In order for a property to be considered eligible, it must satisfy all three aspects,, just like the proverbial three-legged stool, but the primary factor is significance. If a property is not significant, it does not matter how old it is, or how much integrity it retains. The nature of the significance is critical in considering whether a property is important, even though it is less than fifty years old, and in determining the property's period of significance and level of significance (local, state, national). The period of significance, in turn, is central in evaluating the impacts of alterations. Alterations that occurred during the period of significance may be considered historical and, therefore, not detrimental to the property's historic character. Level of significance is an important component of context. If your property is exceptionally significant at the national level your context statement must place the property in this larger context. If it is only local significance, you need only make a case for its

exceptional significance at the local level. As stated, all three factors (age, integrity, and significance) must be met, but determining significance is foundational in evaluating the other two.
How do you determine significance? You have to start with the broader social and/or architectural context. As Bulletin 22 puts it, you must consider "all of those historic circumstances from which the property emerged," or put another way, context is the "interrelated conditions in which something exists or occurs." Such consideration is important because it "permits us to understand the relative importance of the resource in question." For example, how many other such properties exist at the local, state, or national level of significance? How does this particular property compare to other similar resources? How does it fit into the "social, political, economic, artistic, physical, architectural, or moral environment that accounted for the presence of, as well as the original and current nature of, the resource."2
Bulletin 22 and the Guidelines provide good direction on how to develop context, however, one of the biggest challenges to developing the context for these resources is the spotty nature of the scholarly materials. Some are extraordinarily well detailed and documented, others not so and still others somewhere in between.
As demonstrated by the following case study, the significance of these resources can often be easily overlooked, especially when it comes to historical significance. Developing the context can uncover important information about the property and reveal less documented but nonetheless important social, cultural and architectural history.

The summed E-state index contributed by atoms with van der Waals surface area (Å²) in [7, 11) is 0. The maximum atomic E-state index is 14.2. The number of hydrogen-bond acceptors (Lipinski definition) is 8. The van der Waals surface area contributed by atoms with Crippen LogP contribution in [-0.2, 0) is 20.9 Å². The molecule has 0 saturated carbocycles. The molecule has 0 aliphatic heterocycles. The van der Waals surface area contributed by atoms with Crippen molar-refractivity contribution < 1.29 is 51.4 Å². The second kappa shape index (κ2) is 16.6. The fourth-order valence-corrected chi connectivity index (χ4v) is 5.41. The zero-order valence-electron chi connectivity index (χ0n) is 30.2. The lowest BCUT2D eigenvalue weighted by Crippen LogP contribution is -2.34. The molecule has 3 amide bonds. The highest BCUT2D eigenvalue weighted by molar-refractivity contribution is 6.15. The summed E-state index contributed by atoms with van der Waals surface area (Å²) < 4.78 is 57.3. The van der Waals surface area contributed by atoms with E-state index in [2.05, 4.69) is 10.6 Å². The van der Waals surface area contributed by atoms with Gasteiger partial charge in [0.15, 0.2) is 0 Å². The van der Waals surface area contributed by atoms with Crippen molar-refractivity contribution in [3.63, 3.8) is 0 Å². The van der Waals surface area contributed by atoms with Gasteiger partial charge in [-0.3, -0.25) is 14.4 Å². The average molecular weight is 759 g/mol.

Case Study: American Beach Historic District
Figure 1: American Beach. Credit: Barbara Mattick, August, 3, 1990, on file in the Florida Master Site File
Preserving Resources from the Recent Past in Florida

Resource Name: American Beach Historic District, on Amelia Island, south of Fernandina Beach, FL
Architect(s): Unknown
Period of Significance: 1935-1965
Description of Significance
American Beach is an unincorporated, primarily African-American, community located at the south end of Amelia Island in Nassau County, Florida (north of Jacksonville). It was established in 1 935 by the Afro-American Insurance Company, which was the first insurance company in Florida, white or black. The Pension Bureau of the company acquired the land in three parcels between 1 935 and 1 946. An open pavilion for company outings and guesthouses were built on the property, in addition, the Pension Bureau had the parcels subdivided into lots to be sold for vacation homes. The Afro-American Insurance Company provided a beach resort for its employees because segregation, which was legally in force under the Jim Crow laws at that time, did not allow blacks to use other beaches. Around 1 25 acres of the platted sections of American Beach were eventually developed. American Beach became a major resort for other blacks from across the Southeast. Thousands would flock to American Beach to celebrate holidays or spend weekends. In addition to the private beach cottages built early on, small businesses, such as restaurants and motels, sprang up. American Beach was a thriving resort until the enactment of the Civil Rights Act of 1 964, which ended enforced segregation. No longer forced to use segregated beaches, the throngs began to diminish, and by 1 965, American Beach began to decline.
The American Beach Historic District was listed in the NR in 2002 under Criterion A for significance at the local level in the areas of Ethnic Heritage: Black and Community Planning and Development. American Beach met Criterion Consideration G as the largest of several segregated beaches that developed in Florida as a result of legislated segregation that lasted until the 1964 Civil Rights Act, the initial effects of which were felt in American Beach in 1 965. The period of significance, therefore, was 1935-1965, when American Beach was the most prominent of Florida's segregated beaches, having experienced the most extensive development, and, at the time of nomination, retaining the greatest concentration of historic resources.
In evaluating American Beach's historic resources, context played a key role. If the 50-year "rule" had been adhered to (counting as contributing only those built by 1 952 or before), only a handful of scattered resources would have been eligible for listing, and there would have been no district, resulting in a distorted and inaccurate evaluation of American Beach's role in black social history during the Jim Crow era and of the unanticipated consequences of the Civil Rights Act that led to the resort's decline. By evaluating the resort in its proper context, it was clear that the period of significance extended from 1935 to 1 965. As a result, 68 buildings were identified as contributing resources and the American Beach Historic District was listed in the National Register. American Beach is an unincorporated community, dependant on the county government for protection. The listing of the district added to the community's stature and has been a major factor in its preservation in spite of major development pressures.